Youngblood: When used by God in the Bible, “I am” never refers merely to His existence or inscrutability or changelessness or sovereignty. . . God’s “I am” is always an expression of relationship to His people (see especially Exod. 34:5-7). The same Hebrew word is used in Exodus 4:12, 15, where the text says, literally, “I will be with your mouth.”

Gispen: The Lord is the God of the covenant. As such He remains the same, is consistent. What He is in general comforts His people through its application to the specific situation (Israel’s oppression) and the special relationship (covenant) that already existed between Him and Israel’s ancestors, and now (“I am”) will also exist between Him and the descendants “from generation to generation.”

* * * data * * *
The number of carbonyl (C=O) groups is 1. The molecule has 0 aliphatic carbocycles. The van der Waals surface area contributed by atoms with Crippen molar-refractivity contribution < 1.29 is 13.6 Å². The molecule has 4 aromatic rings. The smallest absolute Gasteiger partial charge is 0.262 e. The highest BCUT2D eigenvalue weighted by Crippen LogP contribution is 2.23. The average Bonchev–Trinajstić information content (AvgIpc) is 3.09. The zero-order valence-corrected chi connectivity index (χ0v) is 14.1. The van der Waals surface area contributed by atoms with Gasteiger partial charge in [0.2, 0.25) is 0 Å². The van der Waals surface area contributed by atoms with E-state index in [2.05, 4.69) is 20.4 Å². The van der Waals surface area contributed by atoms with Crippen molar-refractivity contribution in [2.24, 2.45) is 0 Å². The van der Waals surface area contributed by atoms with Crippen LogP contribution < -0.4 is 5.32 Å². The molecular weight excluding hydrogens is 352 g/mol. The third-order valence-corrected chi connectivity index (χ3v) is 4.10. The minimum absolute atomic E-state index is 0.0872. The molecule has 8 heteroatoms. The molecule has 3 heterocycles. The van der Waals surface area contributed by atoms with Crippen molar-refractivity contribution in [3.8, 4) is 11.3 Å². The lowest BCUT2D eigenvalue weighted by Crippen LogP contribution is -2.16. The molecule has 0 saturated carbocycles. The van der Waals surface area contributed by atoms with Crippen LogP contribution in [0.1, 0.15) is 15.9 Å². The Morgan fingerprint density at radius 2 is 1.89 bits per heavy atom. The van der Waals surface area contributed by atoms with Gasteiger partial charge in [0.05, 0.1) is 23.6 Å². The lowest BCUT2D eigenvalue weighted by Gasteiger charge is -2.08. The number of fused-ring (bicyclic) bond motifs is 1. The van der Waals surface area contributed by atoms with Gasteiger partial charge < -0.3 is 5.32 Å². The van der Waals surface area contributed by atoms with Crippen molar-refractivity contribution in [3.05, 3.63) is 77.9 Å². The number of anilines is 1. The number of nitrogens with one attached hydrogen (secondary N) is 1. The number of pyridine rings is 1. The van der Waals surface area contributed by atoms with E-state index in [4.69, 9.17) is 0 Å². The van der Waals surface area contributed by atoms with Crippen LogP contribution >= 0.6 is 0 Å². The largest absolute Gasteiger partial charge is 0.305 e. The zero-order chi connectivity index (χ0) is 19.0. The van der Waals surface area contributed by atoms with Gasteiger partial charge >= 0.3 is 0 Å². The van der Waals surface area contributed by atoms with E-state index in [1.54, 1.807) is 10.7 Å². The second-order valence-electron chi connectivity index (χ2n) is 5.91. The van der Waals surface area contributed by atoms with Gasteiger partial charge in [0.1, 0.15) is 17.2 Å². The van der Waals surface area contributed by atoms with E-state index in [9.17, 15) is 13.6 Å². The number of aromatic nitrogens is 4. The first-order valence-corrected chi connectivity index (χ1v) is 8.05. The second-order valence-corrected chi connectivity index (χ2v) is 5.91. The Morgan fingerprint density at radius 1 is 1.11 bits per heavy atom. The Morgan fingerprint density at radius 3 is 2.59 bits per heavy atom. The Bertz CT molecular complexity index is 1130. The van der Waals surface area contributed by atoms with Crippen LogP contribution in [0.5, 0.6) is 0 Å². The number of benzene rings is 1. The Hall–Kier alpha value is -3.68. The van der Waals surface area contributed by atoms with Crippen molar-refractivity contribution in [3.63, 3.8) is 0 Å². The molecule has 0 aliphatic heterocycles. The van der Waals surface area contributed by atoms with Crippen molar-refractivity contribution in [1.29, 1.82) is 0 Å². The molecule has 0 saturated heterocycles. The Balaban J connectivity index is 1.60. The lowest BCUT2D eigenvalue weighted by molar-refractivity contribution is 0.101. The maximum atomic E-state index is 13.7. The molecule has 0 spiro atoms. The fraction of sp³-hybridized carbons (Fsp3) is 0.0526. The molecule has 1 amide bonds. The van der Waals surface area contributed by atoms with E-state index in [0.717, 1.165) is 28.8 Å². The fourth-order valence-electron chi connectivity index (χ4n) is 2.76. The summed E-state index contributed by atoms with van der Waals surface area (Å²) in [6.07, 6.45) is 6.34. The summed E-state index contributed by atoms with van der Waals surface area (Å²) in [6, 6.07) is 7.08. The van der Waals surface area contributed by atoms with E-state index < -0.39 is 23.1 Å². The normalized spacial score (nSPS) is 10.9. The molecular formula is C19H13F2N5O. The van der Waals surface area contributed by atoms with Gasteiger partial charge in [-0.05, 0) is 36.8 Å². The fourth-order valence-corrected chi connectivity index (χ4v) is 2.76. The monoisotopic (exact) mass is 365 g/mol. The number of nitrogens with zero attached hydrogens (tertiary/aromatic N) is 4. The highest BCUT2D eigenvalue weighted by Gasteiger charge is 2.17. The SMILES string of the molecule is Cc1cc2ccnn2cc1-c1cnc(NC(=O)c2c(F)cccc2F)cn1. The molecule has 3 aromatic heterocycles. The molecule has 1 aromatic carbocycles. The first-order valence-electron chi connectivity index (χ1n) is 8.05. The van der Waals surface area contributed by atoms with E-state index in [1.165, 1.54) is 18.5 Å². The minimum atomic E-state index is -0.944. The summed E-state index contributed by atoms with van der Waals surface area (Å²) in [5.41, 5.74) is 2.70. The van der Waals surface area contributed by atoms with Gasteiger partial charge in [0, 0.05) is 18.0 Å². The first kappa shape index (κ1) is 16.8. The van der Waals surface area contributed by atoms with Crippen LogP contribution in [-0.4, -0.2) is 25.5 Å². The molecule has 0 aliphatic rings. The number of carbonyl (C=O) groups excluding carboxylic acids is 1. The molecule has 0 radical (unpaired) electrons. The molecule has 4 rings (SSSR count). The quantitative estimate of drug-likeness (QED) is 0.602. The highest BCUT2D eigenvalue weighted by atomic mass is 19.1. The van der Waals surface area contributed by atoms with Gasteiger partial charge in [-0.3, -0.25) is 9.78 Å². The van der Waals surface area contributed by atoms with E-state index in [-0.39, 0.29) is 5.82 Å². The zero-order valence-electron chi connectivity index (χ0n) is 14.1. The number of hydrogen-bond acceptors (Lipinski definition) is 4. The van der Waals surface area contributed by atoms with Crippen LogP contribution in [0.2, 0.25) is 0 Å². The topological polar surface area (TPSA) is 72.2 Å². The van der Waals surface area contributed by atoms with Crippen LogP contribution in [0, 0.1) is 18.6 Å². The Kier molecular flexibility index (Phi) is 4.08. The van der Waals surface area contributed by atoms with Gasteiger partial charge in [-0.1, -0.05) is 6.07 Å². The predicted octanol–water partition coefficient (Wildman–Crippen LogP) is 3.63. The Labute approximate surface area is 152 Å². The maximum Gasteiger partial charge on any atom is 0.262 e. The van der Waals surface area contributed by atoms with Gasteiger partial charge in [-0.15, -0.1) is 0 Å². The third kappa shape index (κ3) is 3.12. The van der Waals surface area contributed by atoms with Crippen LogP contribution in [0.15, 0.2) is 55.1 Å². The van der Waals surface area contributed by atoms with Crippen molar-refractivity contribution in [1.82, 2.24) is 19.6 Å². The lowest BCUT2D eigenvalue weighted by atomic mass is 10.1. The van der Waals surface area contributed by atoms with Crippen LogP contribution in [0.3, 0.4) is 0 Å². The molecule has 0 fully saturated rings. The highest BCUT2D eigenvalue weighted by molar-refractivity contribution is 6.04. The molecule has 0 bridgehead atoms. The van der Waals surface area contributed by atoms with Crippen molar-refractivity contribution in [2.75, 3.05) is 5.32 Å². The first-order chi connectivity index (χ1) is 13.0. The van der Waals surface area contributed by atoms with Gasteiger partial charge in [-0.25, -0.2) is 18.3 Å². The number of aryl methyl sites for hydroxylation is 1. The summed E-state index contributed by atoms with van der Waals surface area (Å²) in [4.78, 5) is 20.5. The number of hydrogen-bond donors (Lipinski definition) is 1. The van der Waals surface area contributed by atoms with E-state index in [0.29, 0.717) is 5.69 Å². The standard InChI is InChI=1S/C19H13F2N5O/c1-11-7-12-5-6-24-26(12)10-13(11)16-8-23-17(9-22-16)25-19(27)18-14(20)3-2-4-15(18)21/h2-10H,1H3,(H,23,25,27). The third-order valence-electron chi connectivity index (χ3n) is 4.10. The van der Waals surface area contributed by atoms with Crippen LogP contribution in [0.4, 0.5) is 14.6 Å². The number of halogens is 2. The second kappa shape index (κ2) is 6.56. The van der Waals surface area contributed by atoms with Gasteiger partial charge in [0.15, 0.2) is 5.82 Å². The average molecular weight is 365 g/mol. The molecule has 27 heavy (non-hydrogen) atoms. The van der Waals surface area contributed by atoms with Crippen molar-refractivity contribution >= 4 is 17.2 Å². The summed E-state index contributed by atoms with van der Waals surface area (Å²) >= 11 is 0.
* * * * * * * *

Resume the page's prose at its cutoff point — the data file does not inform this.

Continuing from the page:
Walter Kaiser Jr.: The formula used in v. 14 is the Hebrew syntactical construction known as idem per idem, where the same root with the same sense is repeated both in the principal clause and also in what is here the dependent relative clause. . . Often this construction is used to express a totality, intensity, or emphasis to the form so highlighted by repetition . . . “I am truly he who exists and who will be dynamically present then and there in the situation to which I am sending you.”

2. (:15) Name of God = the LORD — Jehovah/YHWH

a. Significance of the Name

“And God, furthermore, said to Moses, ‘Thus you shall say to the sons of Israel, The LORD, the God of your fathers, the God of Abraham, the God of Isaac, and the God of Jacob, has sent me to you.”